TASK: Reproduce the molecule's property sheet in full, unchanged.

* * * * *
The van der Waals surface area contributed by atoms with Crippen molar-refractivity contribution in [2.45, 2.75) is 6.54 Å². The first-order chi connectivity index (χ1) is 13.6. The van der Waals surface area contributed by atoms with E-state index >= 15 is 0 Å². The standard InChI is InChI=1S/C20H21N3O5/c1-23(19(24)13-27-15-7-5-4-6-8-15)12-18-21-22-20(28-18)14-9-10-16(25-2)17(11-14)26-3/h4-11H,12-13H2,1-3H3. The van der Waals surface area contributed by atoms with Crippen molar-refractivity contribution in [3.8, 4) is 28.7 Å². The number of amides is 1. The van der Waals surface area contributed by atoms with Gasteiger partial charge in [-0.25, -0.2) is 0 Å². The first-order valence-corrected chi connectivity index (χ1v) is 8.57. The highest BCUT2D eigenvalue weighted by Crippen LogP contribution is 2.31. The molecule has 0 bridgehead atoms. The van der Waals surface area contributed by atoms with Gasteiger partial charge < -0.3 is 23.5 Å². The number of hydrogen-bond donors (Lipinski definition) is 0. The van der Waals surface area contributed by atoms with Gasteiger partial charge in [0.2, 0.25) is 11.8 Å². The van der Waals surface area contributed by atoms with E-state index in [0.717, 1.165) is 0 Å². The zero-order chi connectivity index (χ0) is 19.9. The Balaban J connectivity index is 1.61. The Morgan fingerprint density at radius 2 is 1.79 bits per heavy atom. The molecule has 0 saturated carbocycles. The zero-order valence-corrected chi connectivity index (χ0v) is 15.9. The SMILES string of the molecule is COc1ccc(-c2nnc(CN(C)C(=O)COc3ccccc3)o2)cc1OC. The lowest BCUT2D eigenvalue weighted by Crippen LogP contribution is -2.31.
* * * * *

The van der Waals surface area contributed by atoms with Crippen molar-refractivity contribution in [2.45, 2.75) is 6.54 Å². The first-order chi connectivity index (χ1) is 13.6. The van der Waals surface area contributed by atoms with E-state index >= 15 is 0 Å². The standard InChI is InChI=1S/C20H21N3O5/c1-23(19(24)13-27-15-7-5-4-6-8-15)12-18-21-22-20(28-18)14-9-10-16(25-2)17(11-14)26-3/h4-11H,12-13H2,1-3H3. The van der Waals surface area contributed by atoms with Crippen molar-refractivity contribution in [3.8, 4) is 28.7 Å². The number of amides is 1. The van der Waals surface area contributed by atoms with Gasteiger partial charge in [-0.25, -0.2) is 0 Å². The first-order valence-corrected chi connectivity index (χ1v) is 8.57. The highest BCUT2D eigenvalue weighted by Crippen LogP contribution is 2.31. The molecule has 0 bridgehead atoms. The van der Waals surface area contributed by atoms with Gasteiger partial charge < -0.3 is 23.5 Å². The number of hydrogen-bond donors (Lipinski definition) is 0. The van der Waals surface area contributed by atoms with Gasteiger partial charge in [0.2, 0.25) is 11.8 Å². The van der Waals surface area contributed by atoms with E-state index in [0.717, 1.165) is 0 Å². The zero-order chi connectivity index (χ0) is 19.9. The Balaban J connectivity index is 1.61. The Morgan fingerprint density at radius 2 is 1.79 bits per heavy atom. The molecule has 0 saturated carbocycles. The zero-order valence-corrected chi connectivity index (χ0v) is 15.9. The SMILES string of the molecule is COc1ccc(-c2nnc(CN(C)C(=O)COc3ccccc3)o2)cc1OC. The lowest BCUT2D eigenvalue weighted by Crippen LogP contribution is -2.31.